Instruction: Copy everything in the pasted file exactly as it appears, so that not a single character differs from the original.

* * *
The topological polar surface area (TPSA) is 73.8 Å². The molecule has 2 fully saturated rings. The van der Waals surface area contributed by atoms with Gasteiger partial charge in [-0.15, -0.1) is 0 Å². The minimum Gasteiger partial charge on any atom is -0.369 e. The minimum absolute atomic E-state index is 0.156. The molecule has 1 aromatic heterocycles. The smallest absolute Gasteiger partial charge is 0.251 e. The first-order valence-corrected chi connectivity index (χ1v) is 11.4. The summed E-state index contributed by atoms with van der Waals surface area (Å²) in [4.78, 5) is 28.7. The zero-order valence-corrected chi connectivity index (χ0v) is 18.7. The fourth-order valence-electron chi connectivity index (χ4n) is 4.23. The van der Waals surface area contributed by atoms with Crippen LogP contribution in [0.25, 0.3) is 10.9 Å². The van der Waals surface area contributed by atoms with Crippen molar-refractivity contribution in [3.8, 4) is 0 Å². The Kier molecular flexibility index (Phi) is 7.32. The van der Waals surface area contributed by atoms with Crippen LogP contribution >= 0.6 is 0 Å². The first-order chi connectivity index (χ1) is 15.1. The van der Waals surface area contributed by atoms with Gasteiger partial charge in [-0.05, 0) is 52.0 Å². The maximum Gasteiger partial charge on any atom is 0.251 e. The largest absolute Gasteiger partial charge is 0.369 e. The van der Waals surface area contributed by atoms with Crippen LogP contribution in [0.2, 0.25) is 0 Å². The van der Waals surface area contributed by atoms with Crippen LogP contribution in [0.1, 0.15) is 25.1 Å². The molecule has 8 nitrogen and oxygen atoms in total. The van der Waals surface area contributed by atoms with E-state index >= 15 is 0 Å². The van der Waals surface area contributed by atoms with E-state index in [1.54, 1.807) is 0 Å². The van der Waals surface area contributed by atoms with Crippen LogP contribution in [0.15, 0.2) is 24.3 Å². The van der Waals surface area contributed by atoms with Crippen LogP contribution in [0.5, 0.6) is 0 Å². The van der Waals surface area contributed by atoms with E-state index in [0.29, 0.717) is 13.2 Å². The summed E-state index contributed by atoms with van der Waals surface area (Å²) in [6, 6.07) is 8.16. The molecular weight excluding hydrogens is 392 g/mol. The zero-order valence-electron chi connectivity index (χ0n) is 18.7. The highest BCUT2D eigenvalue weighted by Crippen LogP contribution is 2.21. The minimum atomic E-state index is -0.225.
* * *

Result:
The topological polar surface area (TPSA) is 73.8 Å². The molecule has 2 fully saturated rings. The van der Waals surface area contributed by atoms with Gasteiger partial charge in [-0.15, -0.1) is 0 Å². The minimum Gasteiger partial charge on any atom is -0.369 e. The minimum absolute atomic E-state index is 0.156. The molecule has 1 aromatic heterocycles. The smallest absolute Gasteiger partial charge is 0.251 e. The first-order valence-corrected chi connectivity index (χ1v) is 11.4. The summed E-state index contributed by atoms with van der Waals surface area (Å²) in [4.78, 5) is 28.7. The zero-order valence-corrected chi connectivity index (χ0v) is 18.7. The fourth-order valence-electron chi connectivity index (χ4n) is 4.23. The van der Waals surface area contributed by atoms with Crippen LogP contribution in [0.25, 0.3) is 10.9 Å². The van der Waals surface area contributed by atoms with Crippen molar-refractivity contribution in [3.8, 4) is 0 Å². The Kier molecular flexibility index (Phi) is 7.32. The van der Waals surface area contributed by atoms with Crippen LogP contribution >= 0.6 is 0 Å². The first-order chi connectivity index (χ1) is 15.1. The van der Waals surface area contributed by atoms with Gasteiger partial charge in [-0.05, 0) is 52.0 Å². The maximum Gasteiger partial charge on any atom is 0.251 e. The largest absolute Gasteiger partial charge is 0.369 e. The van der Waals surface area contributed by atoms with Crippen LogP contribution in [0.2, 0.25) is 0 Å². The van der Waals surface area contributed by atoms with Crippen LogP contribution in [0.1, 0.15) is 25.1 Å². The molecule has 8 nitrogen and oxygen atoms in total. The van der Waals surface area contributed by atoms with E-state index >= 15 is 0 Å². The van der Waals surface area contributed by atoms with E-state index in [1.54, 1.807) is 0 Å². The van der Waals surface area contributed by atoms with Crippen LogP contribution in [0.15, 0.2) is 24.3 Å². The van der Waals surface area contributed by atoms with Crippen LogP contribution in [0.5, 0.6) is 0 Å². The van der Waals surface area contributed by atoms with E-state index in [0.29, 0.717) is 13.2 Å². The summed E-state index contributed by atoms with van der Waals surface area (Å²) in [6, 6.07) is 8.16. The molecular weight excluding hydrogens is 392 g/mol. The zero-order valence-electron chi connectivity index (χ0n) is 18.7. The highest BCUT2D eigenvalue weighted by Crippen LogP contribution is 2.21. The minimum atomic E-state index is -0.225.